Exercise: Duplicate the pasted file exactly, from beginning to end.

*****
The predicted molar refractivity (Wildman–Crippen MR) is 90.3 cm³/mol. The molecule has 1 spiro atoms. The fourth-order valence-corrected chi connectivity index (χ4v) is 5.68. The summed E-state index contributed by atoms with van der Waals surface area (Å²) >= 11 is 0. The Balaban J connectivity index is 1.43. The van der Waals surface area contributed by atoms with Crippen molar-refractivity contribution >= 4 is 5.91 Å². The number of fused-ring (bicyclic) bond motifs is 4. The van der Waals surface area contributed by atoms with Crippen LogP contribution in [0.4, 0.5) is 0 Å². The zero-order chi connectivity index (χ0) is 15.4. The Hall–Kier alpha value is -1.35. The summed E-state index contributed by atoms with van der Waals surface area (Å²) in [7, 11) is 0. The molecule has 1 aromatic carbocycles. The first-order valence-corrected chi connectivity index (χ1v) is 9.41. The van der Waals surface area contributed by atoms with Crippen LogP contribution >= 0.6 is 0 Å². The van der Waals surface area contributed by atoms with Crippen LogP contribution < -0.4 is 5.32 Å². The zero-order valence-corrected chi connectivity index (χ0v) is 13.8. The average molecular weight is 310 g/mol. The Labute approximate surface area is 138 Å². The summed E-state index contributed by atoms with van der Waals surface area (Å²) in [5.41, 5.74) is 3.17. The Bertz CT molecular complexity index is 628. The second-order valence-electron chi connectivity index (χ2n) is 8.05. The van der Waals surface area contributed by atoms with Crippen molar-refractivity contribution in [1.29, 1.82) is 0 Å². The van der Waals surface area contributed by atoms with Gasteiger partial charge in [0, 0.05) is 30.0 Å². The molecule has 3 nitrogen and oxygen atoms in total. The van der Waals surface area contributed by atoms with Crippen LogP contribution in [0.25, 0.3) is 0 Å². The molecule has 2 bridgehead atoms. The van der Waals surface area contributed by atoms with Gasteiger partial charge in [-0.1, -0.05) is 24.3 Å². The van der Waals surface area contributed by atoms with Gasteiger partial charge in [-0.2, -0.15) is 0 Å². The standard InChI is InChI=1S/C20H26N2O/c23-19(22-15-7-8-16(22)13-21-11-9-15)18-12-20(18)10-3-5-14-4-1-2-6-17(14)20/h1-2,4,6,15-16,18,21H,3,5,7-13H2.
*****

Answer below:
The predicted molar refractivity (Wildman–Crippen MR) is 90.3 cm³/mol. The molecule has 1 spiro atoms. The fourth-order valence-corrected chi connectivity index (χ4v) is 5.68. The summed E-state index contributed by atoms with van der Waals surface area (Å²) >= 11 is 0. The Balaban J connectivity index is 1.43. The van der Waals surface area contributed by atoms with Crippen molar-refractivity contribution >= 4 is 5.91 Å². The number of fused-ring (bicyclic) bond motifs is 4. The van der Waals surface area contributed by atoms with Crippen LogP contribution in [0.4, 0.5) is 0 Å². The zero-order chi connectivity index (χ0) is 15.4. The Hall–Kier alpha value is -1.35. The summed E-state index contributed by atoms with van der Waals surface area (Å²) in [7, 11) is 0. The molecule has 1 aromatic carbocycles. The first-order valence-corrected chi connectivity index (χ1v) is 9.41. The van der Waals surface area contributed by atoms with Crippen LogP contribution >= 0.6 is 0 Å². The van der Waals surface area contributed by atoms with Crippen LogP contribution < -0.4 is 5.32 Å². The zero-order valence-corrected chi connectivity index (χ0v) is 13.8. The average molecular weight is 310 g/mol. The Labute approximate surface area is 138 Å². The summed E-state index contributed by atoms with van der Waals surface area (Å²) in [5.41, 5.74) is 3.17. The Bertz CT molecular complexity index is 628. The second-order valence-electron chi connectivity index (χ2n) is 8.05. The van der Waals surface area contributed by atoms with Crippen molar-refractivity contribution in [1.29, 1.82) is 0 Å². The van der Waals surface area contributed by atoms with Gasteiger partial charge in [0, 0.05) is 30.0 Å². The molecule has 3 nitrogen and oxygen atoms in total. The van der Waals surface area contributed by atoms with Crippen LogP contribution in [0.25, 0.3) is 0 Å². The molecule has 2 bridgehead atoms. The van der Waals surface area contributed by atoms with Gasteiger partial charge in [-0.1, -0.05) is 24.3 Å². The van der Waals surface area contributed by atoms with Gasteiger partial charge in [-0.2, -0.15) is 0 Å². The standard InChI is InChI=1S/C20H26N2O/c23-19(22-15-7-8-16(22)13-21-11-9-15)18-12-20(18)10-3-5-14-4-1-2-6-17(14)20/h1-2,4,6,15-16,18,21H,3,5,7-13H2.